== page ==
Leaving the daylight behind, embark on a journey into the tenebrous setting of our world under the cover of night. First unearth a reminiscent scene of a Beatrix Potter novel, with a European rabbit (Oryctolagus cuniculus) and a fox (Vulpes vulpes) specimen letting you feel their soft coats. Creatures of all shapes and sizes, from the giant anteater (Myrmecophaga tridactyla) to the nocturnal beetle Carabus coriaceus, are around every corner. Some you can spot, others you’ll have to look closer for – allow your eyes to adjust to the darkness before attempting to locate the elusive nightjar. As you delve deeper into the exhibition to explore caves and the depths of the oceans, the organisms you will uncover become less cuddlesome and more monstrous.
Walking through a pitch-black corridor you venture further into a bat cave with the sounds of their wings enraging your senses and the ammonia-fuelled smell of guano loitering on arrival. Hair-raising invertebrates permeate throughout the walls of the cave, like the giant centipede (Scolopendra gigantea) from Venezuela, which hangs from the ceiling awaiting passing bats to ingest for its dinner. Fascinating facts are found at every turn – did you know that African dwarf crocodiles (Osteolaemus tetraspis) are thought to be the only crocodile in the world to reside uniquely within a cave system (the Abanda cave system, Gabon)?
Become entranced by a live exhibit of Mexican blind cave fish (Astyanax mexicanus) that leaves you mesmerised by how they traverse their environment, with a lack of light, there is no need for eyes as they are a costly energy-draining requirement. Instead, they use cells called neuromasts that detect vibrations for movement and chemosensors to detect morsels of food that are floating in the water. Many of the beasties dwelling in caves are blind. The blind albino cave crab (Munidopsis polymorpha) is endemic to the Jameos del Agua cave system in Lanzarote, Canary Islands, inhabiting lava tubes formed by volcanic eruptions 3,000 years ago. Then there’s the blind cave remipede (Xibalbanus tulumensis), a hermaphrodite that is the only venomous crustacean in the world! Found in the Anchialine Caves on the Yucatán Peninsula in the Caribbean Sea, this crustacean liquifies the body contents of other crustaceans with a venom like that of rattlesnakes.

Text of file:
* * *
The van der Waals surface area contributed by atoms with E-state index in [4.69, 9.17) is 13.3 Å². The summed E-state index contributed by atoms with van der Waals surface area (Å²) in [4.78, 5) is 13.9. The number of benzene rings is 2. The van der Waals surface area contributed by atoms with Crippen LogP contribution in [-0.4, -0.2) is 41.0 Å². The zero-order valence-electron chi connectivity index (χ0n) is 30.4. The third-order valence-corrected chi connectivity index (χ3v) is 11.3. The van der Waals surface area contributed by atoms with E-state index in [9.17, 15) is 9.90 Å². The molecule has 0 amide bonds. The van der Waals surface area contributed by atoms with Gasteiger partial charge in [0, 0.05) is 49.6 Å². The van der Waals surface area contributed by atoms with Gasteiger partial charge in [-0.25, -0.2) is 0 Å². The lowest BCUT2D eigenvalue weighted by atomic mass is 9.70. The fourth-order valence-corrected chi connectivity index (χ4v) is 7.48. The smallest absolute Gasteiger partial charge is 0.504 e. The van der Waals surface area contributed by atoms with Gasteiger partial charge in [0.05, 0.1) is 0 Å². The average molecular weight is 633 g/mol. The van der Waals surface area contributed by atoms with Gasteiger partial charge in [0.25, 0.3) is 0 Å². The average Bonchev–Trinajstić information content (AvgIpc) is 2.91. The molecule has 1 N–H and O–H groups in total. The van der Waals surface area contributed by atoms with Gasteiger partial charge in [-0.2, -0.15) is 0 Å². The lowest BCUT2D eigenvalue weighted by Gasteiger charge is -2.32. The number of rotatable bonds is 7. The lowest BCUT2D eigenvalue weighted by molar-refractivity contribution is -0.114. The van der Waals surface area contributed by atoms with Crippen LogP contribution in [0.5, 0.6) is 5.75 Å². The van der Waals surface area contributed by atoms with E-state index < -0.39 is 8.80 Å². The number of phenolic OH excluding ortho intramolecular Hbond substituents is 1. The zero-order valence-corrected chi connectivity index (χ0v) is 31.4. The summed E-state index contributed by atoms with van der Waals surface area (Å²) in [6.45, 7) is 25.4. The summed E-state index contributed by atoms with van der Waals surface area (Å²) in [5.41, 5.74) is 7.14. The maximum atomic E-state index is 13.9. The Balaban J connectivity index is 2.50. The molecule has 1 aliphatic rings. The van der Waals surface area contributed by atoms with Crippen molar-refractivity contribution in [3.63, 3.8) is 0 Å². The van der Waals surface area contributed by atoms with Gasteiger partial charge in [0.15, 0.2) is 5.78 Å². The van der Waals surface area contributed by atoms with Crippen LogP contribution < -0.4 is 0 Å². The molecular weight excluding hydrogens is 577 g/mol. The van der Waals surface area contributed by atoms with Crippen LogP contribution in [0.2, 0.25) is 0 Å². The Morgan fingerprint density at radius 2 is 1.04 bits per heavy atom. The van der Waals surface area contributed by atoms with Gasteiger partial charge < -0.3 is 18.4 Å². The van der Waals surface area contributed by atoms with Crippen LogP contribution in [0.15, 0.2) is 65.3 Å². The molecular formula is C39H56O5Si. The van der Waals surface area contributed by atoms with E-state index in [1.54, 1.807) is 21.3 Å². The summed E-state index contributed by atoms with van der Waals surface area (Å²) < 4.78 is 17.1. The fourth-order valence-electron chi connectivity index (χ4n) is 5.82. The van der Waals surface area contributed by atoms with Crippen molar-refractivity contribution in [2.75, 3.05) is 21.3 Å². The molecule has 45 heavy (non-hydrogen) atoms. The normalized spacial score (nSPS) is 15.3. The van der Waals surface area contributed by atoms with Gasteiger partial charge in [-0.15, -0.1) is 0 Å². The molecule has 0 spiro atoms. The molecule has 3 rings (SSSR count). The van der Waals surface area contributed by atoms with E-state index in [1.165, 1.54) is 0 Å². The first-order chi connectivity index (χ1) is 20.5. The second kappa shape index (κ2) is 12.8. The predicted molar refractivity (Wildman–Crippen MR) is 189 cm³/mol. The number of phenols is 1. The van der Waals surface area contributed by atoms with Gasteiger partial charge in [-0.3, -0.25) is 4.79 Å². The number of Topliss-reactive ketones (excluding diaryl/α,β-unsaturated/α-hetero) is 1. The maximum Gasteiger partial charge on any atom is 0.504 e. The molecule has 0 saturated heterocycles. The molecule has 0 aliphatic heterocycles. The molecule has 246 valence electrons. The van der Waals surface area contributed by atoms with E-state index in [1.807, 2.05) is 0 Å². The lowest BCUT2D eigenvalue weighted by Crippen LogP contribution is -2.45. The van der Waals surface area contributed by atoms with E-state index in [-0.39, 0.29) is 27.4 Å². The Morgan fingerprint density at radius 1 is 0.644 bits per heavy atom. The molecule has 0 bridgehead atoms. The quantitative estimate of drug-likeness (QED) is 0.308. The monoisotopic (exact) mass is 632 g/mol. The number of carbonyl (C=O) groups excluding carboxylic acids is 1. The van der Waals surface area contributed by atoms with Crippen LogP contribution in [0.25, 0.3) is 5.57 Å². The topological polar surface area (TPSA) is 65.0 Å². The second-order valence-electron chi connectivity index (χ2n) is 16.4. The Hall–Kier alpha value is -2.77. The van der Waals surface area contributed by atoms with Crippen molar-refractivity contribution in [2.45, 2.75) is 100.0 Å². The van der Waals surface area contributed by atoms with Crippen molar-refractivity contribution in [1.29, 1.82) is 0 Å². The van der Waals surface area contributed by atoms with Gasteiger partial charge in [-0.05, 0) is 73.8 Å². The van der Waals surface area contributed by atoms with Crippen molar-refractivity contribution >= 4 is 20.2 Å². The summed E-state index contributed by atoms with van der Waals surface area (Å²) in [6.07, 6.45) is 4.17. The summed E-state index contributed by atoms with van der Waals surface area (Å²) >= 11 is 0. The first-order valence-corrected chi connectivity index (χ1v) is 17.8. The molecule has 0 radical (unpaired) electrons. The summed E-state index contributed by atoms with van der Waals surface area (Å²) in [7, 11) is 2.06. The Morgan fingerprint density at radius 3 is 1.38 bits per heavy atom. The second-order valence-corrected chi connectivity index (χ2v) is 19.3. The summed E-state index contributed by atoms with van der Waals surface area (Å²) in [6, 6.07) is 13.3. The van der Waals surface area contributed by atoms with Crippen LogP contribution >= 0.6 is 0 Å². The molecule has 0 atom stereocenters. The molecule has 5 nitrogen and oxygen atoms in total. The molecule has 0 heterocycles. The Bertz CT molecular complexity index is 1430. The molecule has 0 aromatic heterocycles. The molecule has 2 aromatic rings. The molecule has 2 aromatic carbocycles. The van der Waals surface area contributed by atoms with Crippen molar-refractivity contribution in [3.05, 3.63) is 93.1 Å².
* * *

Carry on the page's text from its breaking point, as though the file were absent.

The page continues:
Progressing further into the exhibit, you dive to subterranean depths and are greeted by an abundance of deep-sea dwellers from perhaps the most hostile environment on the planet. Take a seat and watch the video footage of the Nautilus expedition in the deep-sea as bizarre siphonophores (Siphonophorae) – colonial organisms that can be the longest on the planet (up to 50 metres) – drift by and the oddly cute dumbo octopus (Grimpoteuthis) seemingly sifts sand out of its eyes. Discover extremophiles like the pompeii worm (Alvinella pompejana) and the blind vent shrimp (Rimicaris kairei) which inhabit the harsh hydrothermal vent ecosystems at a minimum of 2,400 metres down in both the Pacific and Indian Oceans, respectively. You may think these ecosystems are prehistoric, not having changed since their emergence of life, but you would be sorely mistaken. Not only is the Natural History Museum a landmark institution with corridors teeming with visitors from all over the globe, it is also a world-leading research centre. Scientists at the museum have recently revealed that hydrothermal vent ecosystems, with their unique ecology, are constantly evolving, despite appearing to have not changed since the dawn of time.
Further down, the majesty of bioluminescence is a wonder that never ceases and the moment you reach this world is a jaw-dropping one. Become astonished by the alien-esque inhabitants, like the bearded seadevil (Linophryne coronata) with two glowing lures – one from its chin (a barbel) and one from above – acting as baits for prey as well as attracting potential mates. Velvet belly lanternsharks (Etmopterus spinax) are one of the smallest shark species in the ocean, they use photophores (light-emitting cells) on their undersides as a type of countershading, which enables them to evade lurking predators in the looming darkness.
Animals have adapted to live within the darkest and most hostile environments on earth. Whether through sensory changes or behavioural mechanisms, all the organisms featured in this exhibition have become masters of their realm. Through extensive interactive opportunities, you can jump into their worlds and immerse yourself into their lives. From the more commonly known European badger (Meles meles) found in your countryside neighbourhood to the alien-esque bearded seadevil (Linophryne coronata) from the oceanic abyss, what will you uncover in the dark?
Life in The Dark is on at the Natural History Museum until 6th January 2019.
Words by Hannah Rudd. Images by Trustees @ NHM
Hannah is a MSc Marine Environmental Management postgraduate at the University of York. She is an ocean advocate and her love for marine conservation has taken her around the world.